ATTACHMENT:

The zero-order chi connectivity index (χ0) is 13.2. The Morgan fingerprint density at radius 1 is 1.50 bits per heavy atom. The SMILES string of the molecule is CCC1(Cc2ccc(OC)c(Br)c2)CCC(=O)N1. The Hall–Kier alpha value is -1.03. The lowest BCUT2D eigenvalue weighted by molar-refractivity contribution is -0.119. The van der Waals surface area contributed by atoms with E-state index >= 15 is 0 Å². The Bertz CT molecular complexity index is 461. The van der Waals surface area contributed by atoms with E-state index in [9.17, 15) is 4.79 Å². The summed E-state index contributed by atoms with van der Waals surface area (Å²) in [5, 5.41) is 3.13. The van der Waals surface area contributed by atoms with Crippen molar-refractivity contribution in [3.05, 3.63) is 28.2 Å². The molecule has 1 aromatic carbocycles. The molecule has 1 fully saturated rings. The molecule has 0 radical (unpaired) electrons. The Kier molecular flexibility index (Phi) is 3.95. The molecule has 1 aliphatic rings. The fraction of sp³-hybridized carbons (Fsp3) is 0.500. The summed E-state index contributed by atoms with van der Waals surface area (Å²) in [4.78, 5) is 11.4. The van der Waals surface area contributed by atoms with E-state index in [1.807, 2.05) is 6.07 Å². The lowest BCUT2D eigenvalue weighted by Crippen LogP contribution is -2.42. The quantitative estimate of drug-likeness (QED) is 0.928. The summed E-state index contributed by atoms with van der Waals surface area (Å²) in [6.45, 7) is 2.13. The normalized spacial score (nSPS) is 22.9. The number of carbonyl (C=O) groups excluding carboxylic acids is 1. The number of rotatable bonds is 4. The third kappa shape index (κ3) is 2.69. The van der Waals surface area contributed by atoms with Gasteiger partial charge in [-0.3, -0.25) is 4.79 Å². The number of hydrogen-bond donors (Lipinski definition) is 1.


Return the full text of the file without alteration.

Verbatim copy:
The zero-order chi connectivity index (χ0) is 13.2. The Morgan fingerprint density at radius 1 is 1.50 bits per heavy atom. The SMILES string of the molecule is CCC1(Cc2ccc(OC)c(Br)c2)CCC(=O)N1. The Hall–Kier alpha value is -1.03. The lowest BCUT2D eigenvalue weighted by molar-refractivity contribution is -0.119. The van der Waals surface area contributed by atoms with E-state index >= 15 is 0 Å². The Bertz CT molecular complexity index is 461. The van der Waals surface area contributed by atoms with E-state index in [9.17, 15) is 4.79 Å². The summed E-state index contributed by atoms with van der Waals surface area (Å²) in [5, 5.41) is 3.13. The van der Waals surface area contributed by atoms with Crippen molar-refractivity contribution in [3.05, 3.63) is 28.2 Å². The molecule has 1 aromatic carbocycles. The molecule has 1 fully saturated rings. The molecule has 0 radical (unpaired) electrons. The Kier molecular flexibility index (Phi) is 3.95. The molecule has 1 aliphatic rings. The fraction of sp³-hybridized carbons (Fsp3) is 0.500. The summed E-state index contributed by atoms with van der Waals surface area (Å²) in [4.78, 5) is 11.4. The van der Waals surface area contributed by atoms with E-state index in [1.807, 2.05) is 6.07 Å². The lowest BCUT2D eigenvalue weighted by Crippen LogP contribution is -2.42. The quantitative estimate of drug-likeness (QED) is 0.928. The summed E-state index contributed by atoms with van der Waals surface area (Å²) in [6.45, 7) is 2.13. The normalized spacial score (nSPS) is 22.9. The number of carbonyl (C=O) groups excluding carboxylic acids is 1. The number of rotatable bonds is 4. The third kappa shape index (κ3) is 2.69. The van der Waals surface area contributed by atoms with Gasteiger partial charge in [-0.3, -0.25) is 4.79 Å². The number of hydrogen-bond donors (Lipinski definition) is 1.